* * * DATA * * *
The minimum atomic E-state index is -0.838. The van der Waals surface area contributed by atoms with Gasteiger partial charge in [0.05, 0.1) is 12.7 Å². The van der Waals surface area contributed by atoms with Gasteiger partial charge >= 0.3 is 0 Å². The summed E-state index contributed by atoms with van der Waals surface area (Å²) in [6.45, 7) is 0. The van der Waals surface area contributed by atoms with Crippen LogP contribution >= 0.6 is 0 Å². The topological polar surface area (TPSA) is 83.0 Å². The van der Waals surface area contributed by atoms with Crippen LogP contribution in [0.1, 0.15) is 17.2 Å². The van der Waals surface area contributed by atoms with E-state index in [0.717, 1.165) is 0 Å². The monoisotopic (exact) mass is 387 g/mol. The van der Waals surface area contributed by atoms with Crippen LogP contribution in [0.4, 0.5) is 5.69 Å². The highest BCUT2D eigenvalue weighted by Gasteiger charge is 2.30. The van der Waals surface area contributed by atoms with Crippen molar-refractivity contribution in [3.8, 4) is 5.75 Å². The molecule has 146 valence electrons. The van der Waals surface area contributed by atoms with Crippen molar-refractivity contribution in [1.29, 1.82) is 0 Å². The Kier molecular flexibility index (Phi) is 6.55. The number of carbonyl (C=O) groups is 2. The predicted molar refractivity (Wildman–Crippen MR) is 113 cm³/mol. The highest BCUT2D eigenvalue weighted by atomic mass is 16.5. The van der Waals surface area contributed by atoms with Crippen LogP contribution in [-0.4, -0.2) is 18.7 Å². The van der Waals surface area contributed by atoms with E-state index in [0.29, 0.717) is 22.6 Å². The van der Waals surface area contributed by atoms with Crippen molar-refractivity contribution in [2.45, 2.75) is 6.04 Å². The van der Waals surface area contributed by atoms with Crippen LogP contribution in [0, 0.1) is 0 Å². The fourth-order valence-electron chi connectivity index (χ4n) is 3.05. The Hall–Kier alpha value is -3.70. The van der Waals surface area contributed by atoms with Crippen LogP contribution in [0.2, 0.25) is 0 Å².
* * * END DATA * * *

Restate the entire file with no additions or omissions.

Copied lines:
The minimum atomic E-state index is -0.838. The van der Waals surface area contributed by atoms with Gasteiger partial charge in [0.05, 0.1) is 12.7 Å². The van der Waals surface area contributed by atoms with Gasteiger partial charge >= 0.3 is 0 Å². The summed E-state index contributed by atoms with van der Waals surface area (Å²) in [6.45, 7) is 0. The van der Waals surface area contributed by atoms with Crippen LogP contribution >= 0.6 is 0 Å². The topological polar surface area (TPSA) is 83.0 Å². The van der Waals surface area contributed by atoms with Crippen LogP contribution in [0.1, 0.15) is 17.2 Å². The van der Waals surface area contributed by atoms with E-state index in [0.717, 1.165) is 0 Å². The monoisotopic (exact) mass is 387 g/mol. The van der Waals surface area contributed by atoms with Crippen LogP contribution in [0.4, 0.5) is 5.69 Å². The highest BCUT2D eigenvalue weighted by Gasteiger charge is 2.30. The van der Waals surface area contributed by atoms with Crippen molar-refractivity contribution in [3.8, 4) is 5.75 Å². The molecule has 146 valence electrons. The van der Waals surface area contributed by atoms with Crippen molar-refractivity contribution in [1.29, 1.82) is 0 Å². The Kier molecular flexibility index (Phi) is 6.55. The number of carbonyl (C=O) groups is 2. The predicted molar refractivity (Wildman–Crippen MR) is 113 cm³/mol. The highest BCUT2D eigenvalue weighted by atomic mass is 16.5. The van der Waals surface area contributed by atoms with Crippen LogP contribution in [-0.4, -0.2) is 18.7 Å². The van der Waals surface area contributed by atoms with E-state index in [0.29, 0.717) is 22.6 Å². The van der Waals surface area contributed by atoms with Crippen molar-refractivity contribution in [2.45, 2.75) is 6.04 Å². The van der Waals surface area contributed by atoms with Crippen LogP contribution in [0, 0.1) is 0 Å². The fourth-order valence-electron chi connectivity index (χ4n) is 3.05. The Hall–Kier alpha value is -3.70. The van der Waals surface area contributed by atoms with Crippen LogP contribution in [0.2, 0.25) is 0 Å².